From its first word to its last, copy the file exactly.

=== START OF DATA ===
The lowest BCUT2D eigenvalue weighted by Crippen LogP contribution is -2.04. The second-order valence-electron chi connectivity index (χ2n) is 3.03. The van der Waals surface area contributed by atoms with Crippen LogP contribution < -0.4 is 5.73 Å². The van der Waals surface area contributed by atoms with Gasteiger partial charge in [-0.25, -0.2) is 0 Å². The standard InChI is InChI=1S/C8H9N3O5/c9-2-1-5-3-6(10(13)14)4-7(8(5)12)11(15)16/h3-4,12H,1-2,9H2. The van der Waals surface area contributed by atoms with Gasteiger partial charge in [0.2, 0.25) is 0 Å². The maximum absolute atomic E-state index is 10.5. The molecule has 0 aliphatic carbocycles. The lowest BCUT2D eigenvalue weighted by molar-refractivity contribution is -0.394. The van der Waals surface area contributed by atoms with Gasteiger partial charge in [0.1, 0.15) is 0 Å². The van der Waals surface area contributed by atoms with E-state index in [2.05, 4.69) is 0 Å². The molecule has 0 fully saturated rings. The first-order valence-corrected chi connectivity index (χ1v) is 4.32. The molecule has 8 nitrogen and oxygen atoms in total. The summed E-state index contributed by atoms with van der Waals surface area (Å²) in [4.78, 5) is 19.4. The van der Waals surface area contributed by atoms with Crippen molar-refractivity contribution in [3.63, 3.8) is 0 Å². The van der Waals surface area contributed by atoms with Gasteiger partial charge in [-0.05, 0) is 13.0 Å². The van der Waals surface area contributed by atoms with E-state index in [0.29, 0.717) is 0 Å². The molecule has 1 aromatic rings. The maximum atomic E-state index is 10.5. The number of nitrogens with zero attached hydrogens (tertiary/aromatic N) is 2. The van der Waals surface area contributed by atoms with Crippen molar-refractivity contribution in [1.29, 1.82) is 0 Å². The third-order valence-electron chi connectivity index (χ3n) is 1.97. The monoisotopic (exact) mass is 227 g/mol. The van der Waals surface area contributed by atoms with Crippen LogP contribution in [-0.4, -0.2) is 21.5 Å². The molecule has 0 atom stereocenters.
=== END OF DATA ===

The lowest BCUT2D eigenvalue weighted by Crippen LogP contribution is -2.04. The second-order valence-electron chi connectivity index (χ2n) is 3.03. The van der Waals surface area contributed by atoms with Crippen LogP contribution < -0.4 is 5.73 Å². The van der Waals surface area contributed by atoms with Gasteiger partial charge in [-0.25, -0.2) is 0 Å². The standard InChI is InChI=1S/C8H9N3O5/c9-2-1-5-3-6(10(13)14)4-7(8(5)12)11(15)16/h3-4,12H,1-2,9H2. The van der Waals surface area contributed by atoms with Gasteiger partial charge in [0.2, 0.25) is 0 Å². The maximum absolute atomic E-state index is 10.5. The molecule has 0 aliphatic carbocycles. The lowest BCUT2D eigenvalue weighted by molar-refractivity contribution is -0.394. The van der Waals surface area contributed by atoms with Gasteiger partial charge in [0.1, 0.15) is 0 Å². The van der Waals surface area contributed by atoms with E-state index in [2.05, 4.69) is 0 Å². The molecule has 0 fully saturated rings. The first-order valence-corrected chi connectivity index (χ1v) is 4.32. The molecule has 8 nitrogen and oxygen atoms in total. The summed E-state index contributed by atoms with van der Waals surface area (Å²) in [4.78, 5) is 19.4. The van der Waals surface area contributed by atoms with Crippen molar-refractivity contribution in [3.63, 3.8) is 0 Å². The van der Waals surface area contributed by atoms with Gasteiger partial charge in [-0.05, 0) is 13.0 Å². The van der Waals surface area contributed by atoms with E-state index in [0.29, 0.717) is 0 Å². The molecule has 1 aromatic rings. The maximum atomic E-state index is 10.5. The number of nitrogens with zero attached hydrogens (tertiary/aromatic N) is 2. The van der Waals surface area contributed by atoms with Crippen molar-refractivity contribution in [1.29, 1.82) is 0 Å². The third-order valence-electron chi connectivity index (χ3n) is 1.97. The monoisotopic (exact) mass is 227 g/mol. The van der Waals surface area contributed by atoms with Crippen LogP contribution in [-0.4, -0.2) is 21.5 Å². The molecule has 0 atom stereocenters.